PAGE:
Contents of Oscar Wilde’s favorite haunt – The Caf

A packed Bonhams saleroom in Knightsbridge saw 120 lots from the iconic Café Royal go under the hammer at Bonhams. The bidders were largely private individuals who had memories of celebrations at the Café Royal or some other personal link. The sale, which was expected to make $124,000, in fact achieved $305,000.

Top items in the sale included lot 34, a large early 20th century Venetian clear glass and gilt 20-light chandelier that was estimated to make $6,900-$11,000 and sold for $21,500.

Lot 96, a late 19th century electroplated twin handled grill serving trolley estimated at $2,770-$4,150 sold for $23,018.

Lot 59, another 20-light chandelier made $13,300 against an estimate of $5,540-$8,300.

Lot 93, a pair of late 19th century oak coopered barrels estimated $1,660-$2,330, sold for $10,906.

Lot 95, a Mathurin Moreau (French, 1822-1912) L’immortalite bronze made $10,123 against an estimate of $1,946 -$2,600.

A playground for the rich and famous, The Café Royal has been the hub of glamour and scandal for decades. Generations of the world’s most celebrated and notorious film stars, writers, artists, politicians and royals have celebrated at the Café Royal, making it not only a London landmark but also the setting for many dramas.

Established in 1865, patrons of the Café Royal over the years included Oscar Wilde, Rudyard Kipling, Noel Coward, Sir Winston Churchill, Cary Grant, Brigitte Bardot, Elizabeth Taylor, Princess Diana, Mick Jagger, Margaret Thatcher, Virginia Woolf, Muhammad Ali and Yul Brynner.
The doors to the Café Royal closed forever on Monday, Dec. 22, 2008, following confirmation that the Crown Estate is to redevelop the lower end of Regent Street.

The sale included a wide range of items from the Café Royal, from humidors and brandy caskets from its legendary cellars to the opulent Venetian chandeliers which hang in the Napoleon suite. Also included is the Café Royal’s original boxing ring, which has been used at many of the black tie boxing events held over the years.

Charlie Thomas, Head of Knightsbridge Furniture, says “Building on the success of the Savoy sale last year Bonhams is delighted to be selling the contents of the Café Royal. Bidders will have the opportunity to acquire a small piece of this iconic London institution.”

The Wilde days of the Café Royal

To the Bohemians of Victorian England the Café Royal was an oasis of French charm. As such it was a firm favorite with Oscar Wilde and his friends. The Café Royal formed the backdrop to some of the most dramatic events in Wilde’s life, including his decision to sue the Marquis of Queensberry.

Absinthe was often Oscar’s drink of choice and he describes one evening sitting alone in the Café Royal drinking when he started to hallucinate. Oscar thought that the waiter, who was stacking chairs, was in fact watering the floor, covered in tulips, with a watering can.

Oscar often entertained guests at the Café Royal including his lover “Bosie,” Lord Alfred Douglas. Bosie’s father, the Marquis of Queensberry, a notorious brute, abhorred his son’s relationship with Oscar. The only amiable meeting between Wilde and Queensberry took place in 1893 at the Café Royal over lunch. The Marquis was charmed by Oscar despite himself and was temporarily won over.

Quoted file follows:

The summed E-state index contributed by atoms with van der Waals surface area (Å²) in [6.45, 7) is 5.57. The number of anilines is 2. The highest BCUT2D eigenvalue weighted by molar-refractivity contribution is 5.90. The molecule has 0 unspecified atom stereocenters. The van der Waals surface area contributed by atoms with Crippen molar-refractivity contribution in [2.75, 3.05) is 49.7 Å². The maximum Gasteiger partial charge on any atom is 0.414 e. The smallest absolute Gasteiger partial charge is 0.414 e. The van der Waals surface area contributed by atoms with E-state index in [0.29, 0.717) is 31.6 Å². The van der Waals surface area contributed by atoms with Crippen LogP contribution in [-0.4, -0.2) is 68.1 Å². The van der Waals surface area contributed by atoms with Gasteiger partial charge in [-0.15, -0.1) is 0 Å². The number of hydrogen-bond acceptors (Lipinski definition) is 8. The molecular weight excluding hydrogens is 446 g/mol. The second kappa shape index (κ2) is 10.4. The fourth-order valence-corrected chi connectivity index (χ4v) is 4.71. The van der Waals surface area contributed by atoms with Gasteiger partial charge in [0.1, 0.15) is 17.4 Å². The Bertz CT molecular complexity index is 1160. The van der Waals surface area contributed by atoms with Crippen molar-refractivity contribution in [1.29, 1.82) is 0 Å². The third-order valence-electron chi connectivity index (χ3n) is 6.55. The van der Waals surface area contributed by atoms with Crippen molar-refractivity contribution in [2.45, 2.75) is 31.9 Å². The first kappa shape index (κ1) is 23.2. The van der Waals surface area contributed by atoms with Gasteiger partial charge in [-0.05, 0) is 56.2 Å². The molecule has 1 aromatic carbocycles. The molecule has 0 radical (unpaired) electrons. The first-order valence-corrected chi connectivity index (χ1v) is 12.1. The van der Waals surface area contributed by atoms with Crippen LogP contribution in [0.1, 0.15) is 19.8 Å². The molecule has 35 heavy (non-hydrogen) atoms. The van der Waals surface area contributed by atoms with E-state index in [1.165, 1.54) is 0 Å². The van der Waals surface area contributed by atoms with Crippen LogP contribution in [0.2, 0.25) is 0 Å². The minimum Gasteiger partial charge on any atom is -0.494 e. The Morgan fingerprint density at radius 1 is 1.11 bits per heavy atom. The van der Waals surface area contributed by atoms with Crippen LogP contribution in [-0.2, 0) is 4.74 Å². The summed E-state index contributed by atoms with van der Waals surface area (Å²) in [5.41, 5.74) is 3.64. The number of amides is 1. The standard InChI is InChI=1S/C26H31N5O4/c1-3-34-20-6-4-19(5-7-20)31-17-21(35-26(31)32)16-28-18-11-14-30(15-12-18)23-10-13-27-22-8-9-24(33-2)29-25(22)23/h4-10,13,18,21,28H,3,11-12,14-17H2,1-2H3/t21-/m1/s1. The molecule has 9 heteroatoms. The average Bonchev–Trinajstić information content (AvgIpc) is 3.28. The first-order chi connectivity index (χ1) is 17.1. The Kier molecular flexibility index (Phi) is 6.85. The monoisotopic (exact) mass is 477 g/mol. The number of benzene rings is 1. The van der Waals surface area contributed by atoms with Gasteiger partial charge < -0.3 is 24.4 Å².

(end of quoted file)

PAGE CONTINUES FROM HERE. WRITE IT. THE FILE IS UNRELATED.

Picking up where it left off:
The truce was momentary however, and after Queensberry left his misspelt calling card at Wilde’s club –“for Oscar Wilde posing as a somdomite” – Wilde decided to launch a libel case against him. When Wilde met his friends George Bernard Shaw and Frank Harris at the Café Royal, they desperately tried to persuade Oscar not to go to court. Oscar stormed out of the Café Royal and never set foot inside again.

Salacious details of Wilde’s private life entered the public arena during the trial and he was later convicted of gross indecency and sentenced to two years hard labor. His time in prison broke his health and he died three years after his release.

If walls could talk

The Café Royal was established in 1865 by Parisian wine merchant Daniel Nicolas who was on the run from a prison sentence imposed for bankruptcy in France. He arrived with only a few dollars in his pocket and no knowledge of the English language.

The Café Royal is the spiritual home of black tie dinner boxing in the UK. The original National Sporting Club founders, the Earl of Lonsdale and the fifth Marquis of Queensberry, who were keen patrons of the Café Royal, created the world famous Queensberry rules for boxing. The National Sporting Club’s boxing activities found a permanent home at the Café Royal in 1955.

In 1894 the Café Royal was the scene of an infamous murder. The night porter Marius Martin was found with two bullets in his head, the murder was never solved.

The Café was frequented by Edward VIII and George VI in the early part of the 20th century. An entry in the waiter’s instruction book ran: “Prince of Wales, Duke of York lunch frequently. Always plain food. No fuss.”

Winston Churchill and Rufus Isaacs dined at the Café Royal for several nights awaiting a call from the new Prime Minister Sir Henry Campell-Bannerman who took office after Balfour resigned in December 1905.

In 1922 the Café Royal was demolished and rebuilt to conform to other buildings in the Regent Street quadrant. “They might as well have old us,” wrote TWH Crossland, “that the British Empire is to be pulled down and redecorated.”

The Café Royal has been painted and sketched by Aubrey Bearsley, Walter Sickert, Sir John Lavery and Laura Knight.

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